Michelle Yeoh makes history as ‘Everything, Everywhere’ sweeps seven Oscars
Malaysian Michelle Yeoh became the first Asian woman to win best actress for her part in the science-fiction movie “Everything Everywhere All at Once”. The film took seven gongs in total, with best picture, best director, best actress, best original screenplay, best editing, and both the best supporting actor and actress prizes.
“Everything Everywhere All at Once” dominated the Oscars on Sunday, winning seven golden statuettes including best picture, Hollywood’s most coveted prize.
Michelle Yeoh, who is Malaysian, becomes the first Asian woman to win best actress, for her portrayal of an exhausted Chinese laundromat owner embroiled in battle with an inter-dimensional supervillain.
“Thank you to the Academy, this is history in the making!” she said.
“Ladies, don’t let anybody tell you you are ever past your prime,” added the 60-year-old, whose career began decades ago with martial arts films in Hong Kong.
“Everything Everywhere,” comfortably the night’s biggest winner, is a word-of-mouth smash hit that has grossed $100 million at the global box office.
In a plot that is not easily summarised, Yeoh’s heroine Evelyn must harness the power of her alter egos living in parallel universes, which feature hot dogs as human fingers, talking rocks and giant dildos used as weapons.
The film was directed by Daniel Kwan and Daniel Scheinert.
Kwan thanked his “immigrant parents,” while his counterpart thanked his mother for never “squashing my creativity,” including when he had dressed in drag as a child.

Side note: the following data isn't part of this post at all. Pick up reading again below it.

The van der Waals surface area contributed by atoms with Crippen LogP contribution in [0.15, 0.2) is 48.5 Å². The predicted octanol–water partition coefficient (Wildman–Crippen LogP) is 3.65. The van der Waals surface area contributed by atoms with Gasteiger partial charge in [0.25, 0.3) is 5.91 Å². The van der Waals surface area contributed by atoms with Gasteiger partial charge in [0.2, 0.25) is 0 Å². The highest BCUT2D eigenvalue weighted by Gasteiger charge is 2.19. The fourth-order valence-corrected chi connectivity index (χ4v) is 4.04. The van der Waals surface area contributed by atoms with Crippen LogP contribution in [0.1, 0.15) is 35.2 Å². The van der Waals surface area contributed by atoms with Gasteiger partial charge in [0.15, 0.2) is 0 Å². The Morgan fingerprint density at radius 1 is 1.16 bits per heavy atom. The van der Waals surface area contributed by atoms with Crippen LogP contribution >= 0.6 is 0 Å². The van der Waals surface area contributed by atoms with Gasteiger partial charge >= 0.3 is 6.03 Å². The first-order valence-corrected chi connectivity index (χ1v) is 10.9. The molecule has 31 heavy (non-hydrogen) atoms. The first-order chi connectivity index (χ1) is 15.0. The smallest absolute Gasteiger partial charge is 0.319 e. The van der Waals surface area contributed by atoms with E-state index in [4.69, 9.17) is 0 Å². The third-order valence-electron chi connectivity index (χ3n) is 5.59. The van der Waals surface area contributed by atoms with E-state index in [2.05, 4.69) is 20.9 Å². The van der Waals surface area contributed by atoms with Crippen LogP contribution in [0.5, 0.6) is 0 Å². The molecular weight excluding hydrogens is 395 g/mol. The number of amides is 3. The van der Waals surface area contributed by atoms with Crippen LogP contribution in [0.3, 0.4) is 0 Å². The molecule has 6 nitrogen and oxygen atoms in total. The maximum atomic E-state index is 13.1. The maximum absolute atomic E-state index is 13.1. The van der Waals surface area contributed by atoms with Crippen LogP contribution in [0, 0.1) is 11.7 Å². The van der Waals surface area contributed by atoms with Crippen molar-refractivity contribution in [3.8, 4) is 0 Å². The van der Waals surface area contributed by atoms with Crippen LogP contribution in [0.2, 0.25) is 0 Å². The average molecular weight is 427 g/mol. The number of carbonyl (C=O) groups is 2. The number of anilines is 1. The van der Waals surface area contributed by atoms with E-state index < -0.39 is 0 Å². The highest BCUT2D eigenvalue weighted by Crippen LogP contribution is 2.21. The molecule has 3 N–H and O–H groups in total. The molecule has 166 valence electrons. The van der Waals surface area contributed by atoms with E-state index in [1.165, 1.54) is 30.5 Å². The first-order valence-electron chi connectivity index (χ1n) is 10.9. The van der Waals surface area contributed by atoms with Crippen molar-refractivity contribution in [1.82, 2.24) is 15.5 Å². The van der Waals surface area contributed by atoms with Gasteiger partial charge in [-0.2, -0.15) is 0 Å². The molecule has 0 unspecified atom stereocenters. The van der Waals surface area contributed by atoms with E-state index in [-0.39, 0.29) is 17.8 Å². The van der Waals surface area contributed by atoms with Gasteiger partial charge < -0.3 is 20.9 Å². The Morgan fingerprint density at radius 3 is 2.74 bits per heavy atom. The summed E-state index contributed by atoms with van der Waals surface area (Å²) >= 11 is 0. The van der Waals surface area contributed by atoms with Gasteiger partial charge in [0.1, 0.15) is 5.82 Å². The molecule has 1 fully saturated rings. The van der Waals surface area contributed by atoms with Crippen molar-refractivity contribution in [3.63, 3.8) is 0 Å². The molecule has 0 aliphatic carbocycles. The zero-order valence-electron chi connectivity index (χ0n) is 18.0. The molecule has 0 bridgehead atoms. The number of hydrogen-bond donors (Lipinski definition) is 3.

“Which is a threat to nobody,” he added, to enormous cheers.
Vietnam-born Ke Huy Quan, now 51 years old, who was a child star in the 1980s with “Indiana Jones and the Temple of Doom” and “The Goonies,” completed a stunning comeback from decades in the Hollywood wilderness by winning best supporting actor.
A night of career comebacks
Brendan Fraser won best actor for playing a morbidly obese teacher in “The Whale,” capping a remarkable career comeback.
Fraser was a major action star in the late 1990s with films like “The Mummy,” before largely disappearing from the public view.
“I started in this business 30 years ago, and things – they didn’t come easily to me,” he said.
He thanked director Darren Aronofsky for “throwing me a creative lifeline and hauling me aboard the good ship ‘The Whale.’”
“All Quiet on the Western Front,” Netflix’s German-language World War I movie, finished the night in second place with four awards.
It won best international feature and best cinematography early in Sunday’s ceremony.
It also gathered Oscars for best original score and best production design.
In the night’s other prizes, “Guillermo del Toro’s Pinocchio” won best animated film, and “Avatar: The Way of Water” won best visual effects.
“Navalny,” about the imprisoned Russian dissident Alexei Navalny, was named best documentary.